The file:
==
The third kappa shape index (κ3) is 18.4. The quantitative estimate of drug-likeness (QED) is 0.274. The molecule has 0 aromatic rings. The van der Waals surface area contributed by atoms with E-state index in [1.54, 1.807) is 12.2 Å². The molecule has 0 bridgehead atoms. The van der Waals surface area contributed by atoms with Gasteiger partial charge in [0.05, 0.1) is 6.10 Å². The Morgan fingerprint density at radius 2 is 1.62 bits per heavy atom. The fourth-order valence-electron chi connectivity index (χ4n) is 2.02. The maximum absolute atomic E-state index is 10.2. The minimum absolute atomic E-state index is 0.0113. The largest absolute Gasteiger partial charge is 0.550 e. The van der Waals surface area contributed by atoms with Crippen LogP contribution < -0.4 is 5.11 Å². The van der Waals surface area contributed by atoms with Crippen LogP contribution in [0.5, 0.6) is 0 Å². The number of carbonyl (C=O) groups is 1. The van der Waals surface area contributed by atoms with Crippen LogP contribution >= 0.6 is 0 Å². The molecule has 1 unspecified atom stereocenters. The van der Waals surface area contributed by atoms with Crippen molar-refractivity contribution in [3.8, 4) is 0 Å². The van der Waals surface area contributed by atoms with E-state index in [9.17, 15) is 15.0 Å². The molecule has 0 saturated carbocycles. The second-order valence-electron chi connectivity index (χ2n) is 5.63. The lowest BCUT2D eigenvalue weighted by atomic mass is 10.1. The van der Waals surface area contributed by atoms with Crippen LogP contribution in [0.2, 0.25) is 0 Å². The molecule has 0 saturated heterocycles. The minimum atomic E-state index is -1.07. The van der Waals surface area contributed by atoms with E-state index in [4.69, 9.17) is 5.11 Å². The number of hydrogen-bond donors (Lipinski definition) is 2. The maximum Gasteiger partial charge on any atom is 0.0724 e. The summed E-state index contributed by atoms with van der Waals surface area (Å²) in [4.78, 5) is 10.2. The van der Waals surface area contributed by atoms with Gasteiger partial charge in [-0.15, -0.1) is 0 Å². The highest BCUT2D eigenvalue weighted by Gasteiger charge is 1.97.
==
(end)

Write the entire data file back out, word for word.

The third kappa shape index (κ3) is 18.4. The quantitative estimate of drug-likeness (QED) is 0.274. The molecule has 0 aromatic rings. The van der Waals surface area contributed by atoms with E-state index in [1.54, 1.807) is 12.2 Å². The molecule has 0 bridgehead atoms. The van der Waals surface area contributed by atoms with Gasteiger partial charge in [0.05, 0.1) is 6.10 Å². The Morgan fingerprint density at radius 2 is 1.62 bits per heavy atom. The fourth-order valence-electron chi connectivity index (χ4n) is 2.02. The maximum absolute atomic E-state index is 10.2. The minimum absolute atomic E-state index is 0.0113. The largest absolute Gasteiger partial charge is 0.550 e. The van der Waals surface area contributed by atoms with Crippen LogP contribution < -0.4 is 5.11 Å². The van der Waals surface area contributed by atoms with Crippen LogP contribution in [0.5, 0.6) is 0 Å². The number of carbonyl (C=O) groups is 1. The van der Waals surface area contributed by atoms with Crippen LogP contribution >= 0.6 is 0 Å². The molecule has 1 unspecified atom stereocenters. The van der Waals surface area contributed by atoms with Crippen molar-refractivity contribution in [3.8, 4) is 0 Å². The van der Waals surface area contributed by atoms with E-state index in [9.17, 15) is 15.0 Å². The molecule has 0 saturated carbocycles. The second-order valence-electron chi connectivity index (χ2n) is 5.63. The lowest BCUT2D eigenvalue weighted by atomic mass is 10.1. The van der Waals surface area contributed by atoms with Crippen LogP contribution in [0.2, 0.25) is 0 Å². The molecule has 0 saturated heterocycles. The minimum atomic E-state index is -1.07. The van der Waals surface area contributed by atoms with E-state index in [4.69, 9.17) is 5.11 Å². The number of hydrogen-bond donors (Lipinski definition) is 2. The maximum Gasteiger partial charge on any atom is 0.0724 e. The summed E-state index contributed by atoms with van der Waals surface area (Å²) in [4.78, 5) is 10.2. The van der Waals surface area contributed by atoms with Gasteiger partial charge in [-0.15, -0.1) is 0 Å². The highest BCUT2D eigenvalue weighted by Gasteiger charge is 1.97.